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Old 01-06-2014, 09:55 PM   #1
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Hello all! I am from Pittsburgh and recently started my own painting business. I need some advice about how to price jobs in the area. I have about 5 years painting experience this was from painting rental property for my father and homes that I have lived in. I also have painted friends homes but it's not consistent experience. I have been practicing a lot and researching everything that I can. I quoted a job just today. the home owner wanted four rooms painted and after taking all the numbers down I came up with 4000 square foot of surface space walls and ceilings. Now he is under the impression that his condo is 2800 square foot and that my quote of 4000 square foot is outrageous! I explained to him that living space footage is different than surface square footage. It's this true because all my numbers are coming up right. Do painters price by living space square footage or surface space?

Anyway how would you guys price this. Trim, doors, walls, ceilings.
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Old 01-06-2014, 09:59 PM   #2
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This forum is not a good asking point on pricing. Learn/know your numbers and after some jobs of getting by or losing money you will adjust and be better for it.

welcome to PT.
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Old 01-06-2014, 10:02 PM   #3
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Welcome to the group, sounds like you have a lot to learn. Btw I count hours not square feet.
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Old 01-06-2014, 10:09 PM   #4
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I appreciate the advice. I don't mean to offend anyone by asking how to price work. I have just been getting advice from others about pricing by square foot and figured that's the way to go. I mean all the research seems to support going by square footage.
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Old 01-06-2014, 10:12 PM   #5
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Welcome from Cincinnati, Ohio. I bid my residential repaint jobs based on time.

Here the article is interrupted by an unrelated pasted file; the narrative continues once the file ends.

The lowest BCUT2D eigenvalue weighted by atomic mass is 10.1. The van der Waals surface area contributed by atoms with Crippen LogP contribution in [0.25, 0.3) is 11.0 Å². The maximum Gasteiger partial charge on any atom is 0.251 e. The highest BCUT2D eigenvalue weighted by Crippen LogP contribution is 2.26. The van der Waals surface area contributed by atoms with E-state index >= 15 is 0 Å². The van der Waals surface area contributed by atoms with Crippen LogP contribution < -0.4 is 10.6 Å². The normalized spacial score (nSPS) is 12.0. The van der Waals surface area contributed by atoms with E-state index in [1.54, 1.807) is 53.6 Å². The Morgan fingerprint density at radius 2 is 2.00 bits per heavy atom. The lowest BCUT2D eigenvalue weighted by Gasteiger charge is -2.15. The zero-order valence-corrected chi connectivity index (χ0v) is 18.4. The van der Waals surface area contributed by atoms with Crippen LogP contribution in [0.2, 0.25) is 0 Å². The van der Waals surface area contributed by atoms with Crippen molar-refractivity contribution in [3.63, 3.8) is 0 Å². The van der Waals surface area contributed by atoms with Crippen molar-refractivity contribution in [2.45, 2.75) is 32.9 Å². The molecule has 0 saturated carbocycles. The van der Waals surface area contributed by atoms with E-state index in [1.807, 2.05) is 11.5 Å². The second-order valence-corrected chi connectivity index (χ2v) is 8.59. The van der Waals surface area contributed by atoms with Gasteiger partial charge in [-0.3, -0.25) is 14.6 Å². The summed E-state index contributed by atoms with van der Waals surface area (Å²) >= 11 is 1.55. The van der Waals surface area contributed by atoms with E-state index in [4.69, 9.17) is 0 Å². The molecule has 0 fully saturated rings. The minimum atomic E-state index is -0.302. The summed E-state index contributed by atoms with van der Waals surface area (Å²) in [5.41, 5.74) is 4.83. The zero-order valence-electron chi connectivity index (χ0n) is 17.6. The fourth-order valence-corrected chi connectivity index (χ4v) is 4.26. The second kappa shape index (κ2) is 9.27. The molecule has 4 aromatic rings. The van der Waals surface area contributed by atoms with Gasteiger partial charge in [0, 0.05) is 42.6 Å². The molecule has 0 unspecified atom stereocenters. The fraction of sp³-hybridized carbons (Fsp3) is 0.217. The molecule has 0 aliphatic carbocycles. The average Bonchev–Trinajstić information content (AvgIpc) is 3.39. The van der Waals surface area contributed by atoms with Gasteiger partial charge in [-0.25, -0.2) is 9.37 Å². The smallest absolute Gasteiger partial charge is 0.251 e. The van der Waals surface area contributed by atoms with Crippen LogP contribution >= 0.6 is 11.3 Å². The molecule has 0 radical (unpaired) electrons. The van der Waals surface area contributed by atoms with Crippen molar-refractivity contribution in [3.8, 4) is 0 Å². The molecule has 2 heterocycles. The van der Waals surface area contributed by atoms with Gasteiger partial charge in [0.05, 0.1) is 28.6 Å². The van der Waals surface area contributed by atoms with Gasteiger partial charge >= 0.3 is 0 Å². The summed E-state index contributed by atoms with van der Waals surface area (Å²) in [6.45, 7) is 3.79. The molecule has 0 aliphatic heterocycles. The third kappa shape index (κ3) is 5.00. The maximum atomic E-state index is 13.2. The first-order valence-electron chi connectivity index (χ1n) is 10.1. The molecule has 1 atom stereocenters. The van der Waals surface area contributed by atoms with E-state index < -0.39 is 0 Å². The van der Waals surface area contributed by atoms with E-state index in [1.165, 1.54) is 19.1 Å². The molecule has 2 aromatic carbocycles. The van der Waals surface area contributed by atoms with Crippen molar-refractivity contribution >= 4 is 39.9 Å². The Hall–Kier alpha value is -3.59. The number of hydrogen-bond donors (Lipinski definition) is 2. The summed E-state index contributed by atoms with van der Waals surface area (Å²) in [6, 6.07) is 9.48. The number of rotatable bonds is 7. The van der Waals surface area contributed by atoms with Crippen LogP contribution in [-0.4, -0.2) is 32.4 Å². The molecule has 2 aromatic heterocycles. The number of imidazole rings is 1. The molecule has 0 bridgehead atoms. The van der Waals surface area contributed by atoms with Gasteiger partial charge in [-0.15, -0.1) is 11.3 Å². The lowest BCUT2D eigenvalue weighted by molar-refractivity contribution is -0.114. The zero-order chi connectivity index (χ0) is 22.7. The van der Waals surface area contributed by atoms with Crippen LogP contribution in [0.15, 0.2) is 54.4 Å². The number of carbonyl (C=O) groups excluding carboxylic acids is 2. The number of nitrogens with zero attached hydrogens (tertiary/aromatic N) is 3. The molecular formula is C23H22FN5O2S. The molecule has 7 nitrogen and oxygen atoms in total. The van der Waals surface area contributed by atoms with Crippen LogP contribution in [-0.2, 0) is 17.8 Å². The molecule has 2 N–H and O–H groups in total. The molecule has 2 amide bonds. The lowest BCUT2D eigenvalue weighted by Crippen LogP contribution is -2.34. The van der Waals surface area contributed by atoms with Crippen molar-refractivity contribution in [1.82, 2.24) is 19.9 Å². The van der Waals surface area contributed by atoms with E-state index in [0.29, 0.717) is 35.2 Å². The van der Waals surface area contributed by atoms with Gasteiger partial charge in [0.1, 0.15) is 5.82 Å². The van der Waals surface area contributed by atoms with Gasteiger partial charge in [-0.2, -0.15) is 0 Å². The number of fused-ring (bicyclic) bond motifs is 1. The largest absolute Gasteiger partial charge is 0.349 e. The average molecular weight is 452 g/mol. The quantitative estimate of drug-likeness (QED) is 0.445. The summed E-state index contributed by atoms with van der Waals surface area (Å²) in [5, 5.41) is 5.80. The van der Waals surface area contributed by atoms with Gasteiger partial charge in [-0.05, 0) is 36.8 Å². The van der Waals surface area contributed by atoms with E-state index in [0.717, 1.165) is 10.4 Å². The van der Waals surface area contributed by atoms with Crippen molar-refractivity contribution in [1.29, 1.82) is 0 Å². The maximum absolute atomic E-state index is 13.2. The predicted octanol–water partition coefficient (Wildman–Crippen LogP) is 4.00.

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Old 01-06-2014, 10:13 PM   #6
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Quote:
Originally Posted by Rbriggs82 View Post
Welcome to the group, sounds like you have a lot to learn. Btw I count hours not square feet.
Same here. Figure out a daily rate that your comfortable with that makes you a PROFIT and figure how many days to finish the job. Add in you materials and overhead cost add on some extra for profit and you got your price. Price per. Sq Ft works better for commercial. Residential repaints have a lot of variables ie. Repairing walls, moving furniture, working around homeowners schedules, multiple colors, daily clean-up, etc all of which have nothing to do with pricing per sq ft.
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Old 01-06-2014, 10:17 PM   #7
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I would like to make 25 an hour is that reasonable for the area of Pittsburgh?
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Old 01-06-2014, 10:24 PM   #8
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If you want to make 25 an hour then you need to charge upwards of 40+ an hour. You have insurance, license, gas, office supplies, vehicles, equipment, and a bunch of other crap to pay for to be in business. If your going to be in business then you need to be legit and charge accordingly. Lowballing jobs to make cash flow hurts the trade as a whole.
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Old 01-06-2014, 10:24 PM   #9
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Okay. So in all of your wisdom what is the best thing I can do to start this business since I guys I have limited experience? I have one job coming up painting a home for someone I met on thumbtack.com. I was going to offer referral vouchers to try and get clients built up. I have developed a logo and website to try to the business. Should I try and work for someone else and keep my business on the side?
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Old 01-06-2014, 10:36 PM   #10
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I personally don't care for employees working on the side. I have never paid a referral fee to any customer. Do quality work, be honest, work hard and the customer will refer you without a kickback. I lived in Pittsburgh for a while. You have more work available to you then you realize but you will have to get out there and get established. Go shake hands and pass out business cards to everyone in your demographic. I am a strong believer that the business card is one of the best marketing tool there is.